How ovarian cysts arise

Ovarian cysts are fluid-filled or semi-solid pouches that form within or on the ovary. The problem presents itself in different ways. In some cases they do not harm your health, but in others they require attention.

Most of the time the cysts are found in women between 20 and 35 years of age, but they can also be detected in those who are already in menopause .

In some cases, the presence of cysts does not bring symptoms, in other situations, when there is twisting or rupture, there is bleeding and acute abdominal pain. Cysts can be divided into three types:


Follicular Cyst

The cyst Follicular is the most common. It forms when there is no ovulation and the follicle does not release the egg, leading to the formation of the cyst. The maximum size of a follicular cyst is 6 centimeters. Only 25% of women with this type experience pain. To detect the presence of the follicle, ultrasound is used.

Pure Lute

The luteal cyst can be ruptured during menstruation and take about 3 months to disappear completely. When ruptured, the follicle produces hormones that prepare the body for fertilization of the egg. If not, the corpus luteum is eliminated. There is a possibility that this body fills with blood or fluid and expands, becoming a cyst. Although they are able to grow up to 10 centimeters, most cases have no symptoms.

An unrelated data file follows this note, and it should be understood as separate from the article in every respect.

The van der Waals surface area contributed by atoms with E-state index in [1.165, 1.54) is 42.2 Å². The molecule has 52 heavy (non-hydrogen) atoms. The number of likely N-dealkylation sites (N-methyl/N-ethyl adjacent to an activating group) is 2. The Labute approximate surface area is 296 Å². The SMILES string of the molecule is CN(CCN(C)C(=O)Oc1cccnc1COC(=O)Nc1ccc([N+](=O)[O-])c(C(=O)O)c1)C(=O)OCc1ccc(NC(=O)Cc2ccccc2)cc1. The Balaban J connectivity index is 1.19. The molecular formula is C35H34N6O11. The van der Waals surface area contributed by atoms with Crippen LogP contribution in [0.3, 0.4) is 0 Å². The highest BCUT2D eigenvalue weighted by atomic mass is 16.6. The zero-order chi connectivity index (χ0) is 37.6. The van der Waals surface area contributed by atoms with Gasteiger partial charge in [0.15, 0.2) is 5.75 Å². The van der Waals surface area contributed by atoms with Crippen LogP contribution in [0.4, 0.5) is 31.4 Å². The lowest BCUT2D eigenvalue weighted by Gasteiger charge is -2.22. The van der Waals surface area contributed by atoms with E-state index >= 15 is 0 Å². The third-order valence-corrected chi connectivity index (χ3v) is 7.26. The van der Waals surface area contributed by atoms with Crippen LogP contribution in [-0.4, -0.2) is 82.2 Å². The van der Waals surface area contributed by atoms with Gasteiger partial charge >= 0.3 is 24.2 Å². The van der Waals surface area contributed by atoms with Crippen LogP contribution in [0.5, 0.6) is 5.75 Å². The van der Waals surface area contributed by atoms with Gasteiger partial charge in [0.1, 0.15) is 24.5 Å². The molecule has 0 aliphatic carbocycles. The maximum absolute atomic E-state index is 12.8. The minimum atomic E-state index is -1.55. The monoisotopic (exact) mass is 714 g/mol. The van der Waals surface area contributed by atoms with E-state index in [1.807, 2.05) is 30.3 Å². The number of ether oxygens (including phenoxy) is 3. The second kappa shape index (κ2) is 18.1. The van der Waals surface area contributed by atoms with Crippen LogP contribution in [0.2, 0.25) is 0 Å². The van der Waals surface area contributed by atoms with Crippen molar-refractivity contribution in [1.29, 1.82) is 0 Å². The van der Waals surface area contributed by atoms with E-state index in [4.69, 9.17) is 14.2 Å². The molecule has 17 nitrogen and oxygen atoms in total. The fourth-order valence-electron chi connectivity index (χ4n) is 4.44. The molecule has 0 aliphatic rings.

Hemorrhagic Cyst

The hemorrhagic cyst is present in the ovaries of many women. It can appear and disappear naturally between menstrual cycles. Usually, treatment is not necessary, but in more serious situations the surgical procedure should be performed.


As much as most go unnoticed, some pains are common in the case of cysts on the ovary, such as: during sexual intercourse, swelling in the abdomen, pain when going to the bathroom and pelvic pain.


There is no specific treatment and the cyst is often eliminated or disappears spontaneously. Ultrasound and pelvic exams are essential for early diagnosis. Periodic checking is the only way to avoid major problems.